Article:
Vietnam appears to have pulled its troops back closer to its borders after puntitive strikes deep into Cambodia, and the fighting seems to be cooling down, Western Indochina specialists said yesterday.

Attempting to pierce the fog of Cambodian claims of a "great victory" over Vientamese forces that were admittedly vastly superior, outside observers speculated that the Vietnamese have withdrawn partially from Cambodia, to await negotiations.

Amercian diplomats saw "straw-in-the-wind" indications that China, Cambodia's leading supporter, wants to strike a more even balance between Vietnam and Cambodia, perhaps to enocurage negotiations. Peking earlier this week said it signed a new trade agreement with Vietnam, which Cambodia has been accusing of "wanton aggression."

"Press accounts from Bangkok, Thailand, where Vietnamese Foreign Minister Nguyen Duy Trinh is visiting, reported yesterday that fighting in Cambodia "has virtually ceased" and that the Vietnamese, not the Cambodians, "were clearly the victors."

American sources, however, said U.S. intelligence, which is also the basis for much of the Thai military intelligence, is "too fragmentary" to reach conclusive judgments of what has happened in Cambodia. "The fighting has pretty clearly diminished," said one American source and the Vietnamese have pulled back, "but we don't have any independent confirmation that they have left Cambodia - we doubt that."

A Vietnamese source close to the Trinh delegation in Bangkok said yesterday: "We have no intention of seizing Phnom Penh (Cambodia's capital) or any Cambodian province." Thailand and Vietnam yesterday signed aviation and trade agreements. Vietnam has been anxious to show that it is continuing its normalization of relations with other nations, and it appears highly embarrassed by the publicity surrounding the border warfare with Cambodia. While both are communict states, Cambodia's brand of communism is far more extreme than Vietnam's. Cambodia has reportedly wiped out most of its educated classes since the Communists gained power in Phnom Penh in 1975.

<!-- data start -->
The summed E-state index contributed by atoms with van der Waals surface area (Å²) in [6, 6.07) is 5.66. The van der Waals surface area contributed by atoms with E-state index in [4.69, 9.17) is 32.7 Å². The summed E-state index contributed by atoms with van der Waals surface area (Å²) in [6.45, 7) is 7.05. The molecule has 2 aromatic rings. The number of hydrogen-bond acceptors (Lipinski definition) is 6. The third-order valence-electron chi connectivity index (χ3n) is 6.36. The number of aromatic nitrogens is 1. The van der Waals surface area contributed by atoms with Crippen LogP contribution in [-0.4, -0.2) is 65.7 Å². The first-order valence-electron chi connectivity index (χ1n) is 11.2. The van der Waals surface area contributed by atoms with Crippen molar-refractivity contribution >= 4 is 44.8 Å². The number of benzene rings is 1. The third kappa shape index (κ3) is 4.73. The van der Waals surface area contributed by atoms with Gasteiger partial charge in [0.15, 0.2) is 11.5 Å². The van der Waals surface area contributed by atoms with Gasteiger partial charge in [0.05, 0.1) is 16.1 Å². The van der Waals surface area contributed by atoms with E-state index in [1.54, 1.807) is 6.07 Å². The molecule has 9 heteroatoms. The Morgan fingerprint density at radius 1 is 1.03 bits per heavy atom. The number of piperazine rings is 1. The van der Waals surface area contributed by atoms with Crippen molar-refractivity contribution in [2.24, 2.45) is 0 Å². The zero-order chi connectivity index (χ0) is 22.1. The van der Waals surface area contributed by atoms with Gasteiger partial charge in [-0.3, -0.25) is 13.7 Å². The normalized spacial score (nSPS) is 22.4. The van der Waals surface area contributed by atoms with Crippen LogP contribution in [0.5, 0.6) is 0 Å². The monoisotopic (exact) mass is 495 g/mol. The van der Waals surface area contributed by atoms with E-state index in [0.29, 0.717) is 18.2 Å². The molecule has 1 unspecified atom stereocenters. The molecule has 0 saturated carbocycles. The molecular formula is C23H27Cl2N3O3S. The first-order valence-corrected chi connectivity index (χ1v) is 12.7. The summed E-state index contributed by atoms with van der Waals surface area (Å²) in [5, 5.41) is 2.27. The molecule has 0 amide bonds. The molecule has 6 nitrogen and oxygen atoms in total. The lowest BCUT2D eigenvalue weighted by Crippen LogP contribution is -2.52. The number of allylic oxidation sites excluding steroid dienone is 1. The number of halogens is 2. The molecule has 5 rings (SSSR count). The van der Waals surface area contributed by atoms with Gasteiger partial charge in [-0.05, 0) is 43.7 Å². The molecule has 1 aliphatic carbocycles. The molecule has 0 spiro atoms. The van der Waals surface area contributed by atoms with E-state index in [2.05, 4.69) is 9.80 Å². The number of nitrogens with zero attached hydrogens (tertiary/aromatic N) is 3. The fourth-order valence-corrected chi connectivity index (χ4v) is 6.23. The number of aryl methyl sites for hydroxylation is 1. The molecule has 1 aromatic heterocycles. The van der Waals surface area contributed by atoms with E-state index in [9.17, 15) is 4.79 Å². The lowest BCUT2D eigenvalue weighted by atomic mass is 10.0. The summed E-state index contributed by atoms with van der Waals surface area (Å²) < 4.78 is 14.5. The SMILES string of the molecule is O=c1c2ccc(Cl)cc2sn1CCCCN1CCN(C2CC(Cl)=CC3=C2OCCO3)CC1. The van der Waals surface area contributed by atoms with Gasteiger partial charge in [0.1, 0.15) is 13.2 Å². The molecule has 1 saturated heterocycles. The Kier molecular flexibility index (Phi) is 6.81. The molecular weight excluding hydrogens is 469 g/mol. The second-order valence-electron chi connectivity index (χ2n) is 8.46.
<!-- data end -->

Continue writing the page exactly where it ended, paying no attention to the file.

Cambodian forces have also been involved in a series of bitter clashes on the Thai border.

At the same time, despite the border warfare with Vietnam, Cambodia currently is displaying a desire to redress its image of a bizarre, self-isolated society. Although foreign diplomats say Cambodia keeps the nine foreign missions in Phnom Penh in virtual "house arrest," except for the Chinese, Cambodia this week is receiving visits from six ambassadors accredited in Peking. They are the ambassadors of Sweden, Denmark, Finaland, Nepal, Tanzania and Mali.

Cambodia yesterday continued a campaign of radio broadcasts designed to counter Vietnam's charges that Cambodia initiated the border warfare by encroaching on Vietnamese territory. In the process, Cambodia also pursued its pattern of accusations against the Soviet Union.

In the fighting since last September, Cambodia charged that "aggressor Vietnam used hundreds of Soviet tanks, hundreds of artillery pieces and several army divisions to break through the thin defense line that Cambodia had left as a token force to defend its bor der."

Cambodia repaeated its calims that it has "routed . . . beaten and dispersed" these superior forces. It also acknowledged however, that some remain. A Phnom Penh broadcast said "mopping up operations" are continuing, "to wipe out all the remnants of the enemy still clinging to our territory in some border areas."

Not until all Vietnamese troops are out of its territory, Cambodia has said, will it be prepared to negotiate.

But current Cambodian statements might be construed as a prelude to negotiations, and one American specialist sadi yesterday, "for all we know, negotiations may be under way now."

Cambodia stressed yesterday the underdog nature of its relationship to Vietnam, and said that although "large chunks of Cambodian territory have been lost for generations as a result of Vietnam's aggression, expansion and annexation, the Cambodian people have no intention of digging up old accounts."

"Cambodia is a small country with a population of nearly 8 million people," the broadcast said, while "Vietnam, almost twice the size of Cambodia, has a population of more than 40 million people. The Vietnamese armed forces, more than 1 million strong, are equipped with modern Soviet tanks, modern Soviet artillery pieces and other modern Soviet weapons."

"Never in history," Cambodia claimed, "has a small country provoked a big country and commited aggression against it . . ." and "many vast areas remain unplowed because Cambodia does not have enough manpower to work them."